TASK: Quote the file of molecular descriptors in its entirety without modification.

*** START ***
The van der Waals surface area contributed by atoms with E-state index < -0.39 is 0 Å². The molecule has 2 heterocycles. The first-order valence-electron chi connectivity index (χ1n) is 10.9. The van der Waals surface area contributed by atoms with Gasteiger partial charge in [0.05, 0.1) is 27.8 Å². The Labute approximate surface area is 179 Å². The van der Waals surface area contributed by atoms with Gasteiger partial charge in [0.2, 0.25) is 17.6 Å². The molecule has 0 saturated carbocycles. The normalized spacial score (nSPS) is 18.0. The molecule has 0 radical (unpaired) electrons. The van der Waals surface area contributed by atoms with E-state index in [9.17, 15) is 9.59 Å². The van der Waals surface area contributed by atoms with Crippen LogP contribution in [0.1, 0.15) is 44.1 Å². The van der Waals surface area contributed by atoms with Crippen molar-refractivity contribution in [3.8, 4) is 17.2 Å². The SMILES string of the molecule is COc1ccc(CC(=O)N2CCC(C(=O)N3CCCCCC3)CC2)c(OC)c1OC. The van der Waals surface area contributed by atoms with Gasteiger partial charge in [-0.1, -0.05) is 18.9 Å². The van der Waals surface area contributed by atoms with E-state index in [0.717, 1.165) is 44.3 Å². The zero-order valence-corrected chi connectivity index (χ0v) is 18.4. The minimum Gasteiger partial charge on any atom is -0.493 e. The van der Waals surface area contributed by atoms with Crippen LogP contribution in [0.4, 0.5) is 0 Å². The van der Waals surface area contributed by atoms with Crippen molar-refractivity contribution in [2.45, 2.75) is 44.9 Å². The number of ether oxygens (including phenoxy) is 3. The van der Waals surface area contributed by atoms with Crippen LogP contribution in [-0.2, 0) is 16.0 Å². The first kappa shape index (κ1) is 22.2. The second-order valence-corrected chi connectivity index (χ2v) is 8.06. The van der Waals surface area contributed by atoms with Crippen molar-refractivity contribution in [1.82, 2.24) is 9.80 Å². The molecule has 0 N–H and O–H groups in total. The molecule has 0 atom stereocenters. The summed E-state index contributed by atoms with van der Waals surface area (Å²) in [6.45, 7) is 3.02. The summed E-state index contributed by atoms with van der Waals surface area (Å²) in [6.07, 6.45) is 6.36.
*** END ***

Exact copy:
The van der Waals surface area contributed by atoms with E-state index < -0.39 is 0 Å². The molecule has 2 heterocycles. The first-order valence-electron chi connectivity index (χ1n) is 10.9. The van der Waals surface area contributed by atoms with Gasteiger partial charge in [0.05, 0.1) is 27.8 Å². The Labute approximate surface area is 179 Å². The van der Waals surface area contributed by atoms with Gasteiger partial charge in [0.2, 0.25) is 17.6 Å². The molecule has 0 saturated carbocycles. The normalized spacial score (nSPS) is 18.0. The molecule has 0 radical (unpaired) electrons. The van der Waals surface area contributed by atoms with E-state index in [9.17, 15) is 9.59 Å². The van der Waals surface area contributed by atoms with Crippen LogP contribution in [0.1, 0.15) is 44.1 Å². The van der Waals surface area contributed by atoms with Crippen molar-refractivity contribution in [3.8, 4) is 17.2 Å². The SMILES string of the molecule is COc1ccc(CC(=O)N2CCC(C(=O)N3CCCCCC3)CC2)c(OC)c1OC. The van der Waals surface area contributed by atoms with Gasteiger partial charge in [-0.1, -0.05) is 18.9 Å². The van der Waals surface area contributed by atoms with E-state index in [0.717, 1.165) is 44.3 Å². The zero-order valence-corrected chi connectivity index (χ0v) is 18.4. The minimum Gasteiger partial charge on any atom is -0.493 e. The van der Waals surface area contributed by atoms with Crippen LogP contribution in [0.4, 0.5) is 0 Å². The van der Waals surface area contributed by atoms with Crippen molar-refractivity contribution in [2.45, 2.75) is 44.9 Å². The number of ether oxygens (including phenoxy) is 3. The van der Waals surface area contributed by atoms with Crippen LogP contribution in [-0.2, 0) is 16.0 Å². The first kappa shape index (κ1) is 22.2. The second-order valence-corrected chi connectivity index (χ2v) is 8.06. The van der Waals surface area contributed by atoms with Crippen molar-refractivity contribution in [1.82, 2.24) is 9.80 Å². The molecule has 0 N–H and O–H groups in total. The molecule has 0 atom stereocenters. The summed E-state index contributed by atoms with van der Waals surface area (Å²) in [6.45, 7) is 3.02. The summed E-state index contributed by atoms with van der Waals surface area (Å²) in [6.07, 6.45) is 6.36.